Sermon for January 26th, 2014

From Neal's Wiki
Jump to: navigation, search

Matthew 28:16-20

16 Now the eleven disciples went to Galilee, to the mountain to which Jesus had directed them. 17When they saw him, they worshipped him; but some doubted. 18And Jesus came and said to them, ‘All authority in heaven and on earth has been given to me. 19Go therefore and make disciples of all nations, baptizing them in the name of the Father and of the Son and of the Holy Spirit, 20and teaching them to obey everything that I have commanded you. And remember, I am with you always, to the end of the age.’

Faith & Film: The Secret Life of Walter Mitty

Three Minute Film Summary

Walter Mitty works for LIFE Magazine in the negative assets department--which means he is responsible for processing the negatives of photographs that appear in the magazine. He has a crush on his co-worker, Cheryl Melhoff, but is too quiet, shy and unassuming to approach her. In fact, Walter Mitty is too quiet, shy, and unassuming to do much of anything...except inside his head. Just like the James Thurber short story the movie is loosely based on, in Walter Mitty's frequent daydreams, he is a hero--bold, suave, self-confident, and full of boundless life and energy. Unfortunately, his brief escapes from reality tend to have rude awakenings, dropping him back into his less-than-remarkable life. Here's an example:

One day, Walter arrives at work to find that his place of employment, LIFE Magazine is going out of business, or rather it is downsizing and transitioning to an online magazine. A ruthless and arrogant transition manager has been brought in to decide who stays and who gets laid off. In the midst of this, LIFE Magazine must publish its last issue, and one of its best freelance photographers--Sean O'Connell--has sent in a roll of film with a photograph to be considered for the final cover. This photograph is negative 25, the "Quintessence of Life"...and Walter Mitty, the negative assets manager, is responsible for it. To his horror, it is found to be missing, cut out from the roll of film, putting his job at risk.

And so, after some encouragement from Cheryl, Walter does something he's never done before: He takes a risk, goes out on an adventure, following clues from other negatives on the roll of film that take him literally around the globe into remote, beautiful, dangerous places. He swims with sharks, narrowly escapes a volcano eruption, tracks down Afghani Warlords, and even meets his hero, Sean O'Connell, the mysterious freelance photographer, on the top of a mountain peak in the Himalayas. And in the midst of all amazing happens. Walter Mitty starts to actually become the hero he has been in his daydreams. His confidence grows, and his relationships grow deeper, he finds new meaning and purpose to life, and toward the end of the film when he is asked if he still daydreams, he thinks about it and says..."you know, lately a little less."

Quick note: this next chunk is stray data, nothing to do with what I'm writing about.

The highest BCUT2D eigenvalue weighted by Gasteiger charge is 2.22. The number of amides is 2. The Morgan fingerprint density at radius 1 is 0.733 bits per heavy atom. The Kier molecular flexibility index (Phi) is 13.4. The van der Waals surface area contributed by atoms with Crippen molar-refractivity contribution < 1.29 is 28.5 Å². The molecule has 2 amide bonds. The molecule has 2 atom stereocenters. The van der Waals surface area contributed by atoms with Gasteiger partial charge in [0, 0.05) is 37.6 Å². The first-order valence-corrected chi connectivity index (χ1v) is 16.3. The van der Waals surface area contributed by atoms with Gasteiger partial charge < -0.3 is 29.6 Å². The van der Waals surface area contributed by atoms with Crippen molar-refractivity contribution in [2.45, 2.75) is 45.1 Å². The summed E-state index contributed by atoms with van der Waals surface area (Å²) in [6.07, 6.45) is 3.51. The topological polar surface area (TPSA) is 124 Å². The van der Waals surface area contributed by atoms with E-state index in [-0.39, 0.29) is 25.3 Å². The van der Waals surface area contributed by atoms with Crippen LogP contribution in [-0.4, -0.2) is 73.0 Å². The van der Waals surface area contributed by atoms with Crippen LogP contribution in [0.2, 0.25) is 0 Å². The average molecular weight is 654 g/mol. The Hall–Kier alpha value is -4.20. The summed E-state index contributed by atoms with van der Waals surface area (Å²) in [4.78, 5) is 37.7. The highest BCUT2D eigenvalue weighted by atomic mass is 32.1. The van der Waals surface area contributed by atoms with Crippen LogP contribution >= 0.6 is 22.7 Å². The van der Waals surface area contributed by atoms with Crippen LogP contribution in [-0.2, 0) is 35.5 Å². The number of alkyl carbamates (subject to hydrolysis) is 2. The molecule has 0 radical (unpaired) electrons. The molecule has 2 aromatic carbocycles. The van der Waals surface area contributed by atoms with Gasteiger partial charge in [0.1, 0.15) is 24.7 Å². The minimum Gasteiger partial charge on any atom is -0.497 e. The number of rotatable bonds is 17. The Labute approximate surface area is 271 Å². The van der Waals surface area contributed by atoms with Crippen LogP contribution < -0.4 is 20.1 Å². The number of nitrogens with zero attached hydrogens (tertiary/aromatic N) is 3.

The Great Commission

After the film summary, I usually delve into some of the themes of the film, but this time I'd actually like to start with our scripture passage in Matthew. It's the last words of Jesus to his followers before he ascends into heaven, and we call it "The Great Commission."

A Commission is a charge, a set of instructions or duties given to a group of people. But in this case, I also like to think of a commission as a "co" - "mission," or an opportunity, an invitation for us to participate with God and each other (co) in his great plan for the world, his mission. It is our greatest privilege and honor as Christians, our highest calling, and our greatest purpose in life. It consists of three things--listen closely to verse 19: "Go therefore and make disciples of all nations, baptizing them in the name of the Father and of the Son and of the Holy Spirit." Three actions: Go, baptize, and make disciples.

In his last moments on earth, Jesus gave his followers three things to do; three things that are simple, profound, and encompass the entire cycle of Christian life. Our life in Christ begins not at our birth, but at our baptism. For some that's in infancy, for others it's in adulthood, but regardless of age, it is the starting point, the beginning of our journey.

In the gospel of John, after Jesus himself was baptized, we read that the very next day he begins to call his first disciples. To disciple someone is to teach them a discipline, a way of life. Most of us do not begin making disciples immediately after our baptism, but we do begin the process of becoming disciples--learning what it means to be a follower of Jesus, learning a better way to live.

Becoming a disciple is a lifelong process, but at some point in the process, Jesus tells his followers (and us) to go into the world and put into practice what we have learned. In the book of Acts, the disciples become the apostles--apostle means one who is sent, or one who "goes." When we go out into the world, we help to bring others into God's kingdom, to become baptized, to become disciples, and then we help them in turn to go out into the world and the process starts all over again.

Go. Baptize. Make Disciples. This is the cycle of the Christian life, and it is only when we are fulfilling this great purpose that we are truly alive, truly enjoying and experiencing the life that God has given to us.

Now, back to our film.

The Secret Life of Walter Mitty, at least as far as I can tell, was not intended by its writers and directors to be a "Christian film." But intentionally or unintentionally (and it could be said that nothing is unintentional with God) The Secret Life of Walter Mitty is a wonderful model and example of that Christian cycle of life I just spoke of: Go. Baptize. Make Disciples.

The Purpose of Life

The question "What is the purpose of life?" is squarely at the center of this film. Walter Mitty works at LIFE magazine, but he really has no life. At the beginning of the film, he is alive but he is not really living. He works in the negative assets department, and that's a metaphor for his life: negative assets, no assets, no life. LIFE magazine is colorful, vibrant, but Walter works in a dark room with the negatives, which are relatively colorless. At the beginning of the film, his life, his clothes, his apartments, are all pictured in shades of gray. No color. No life.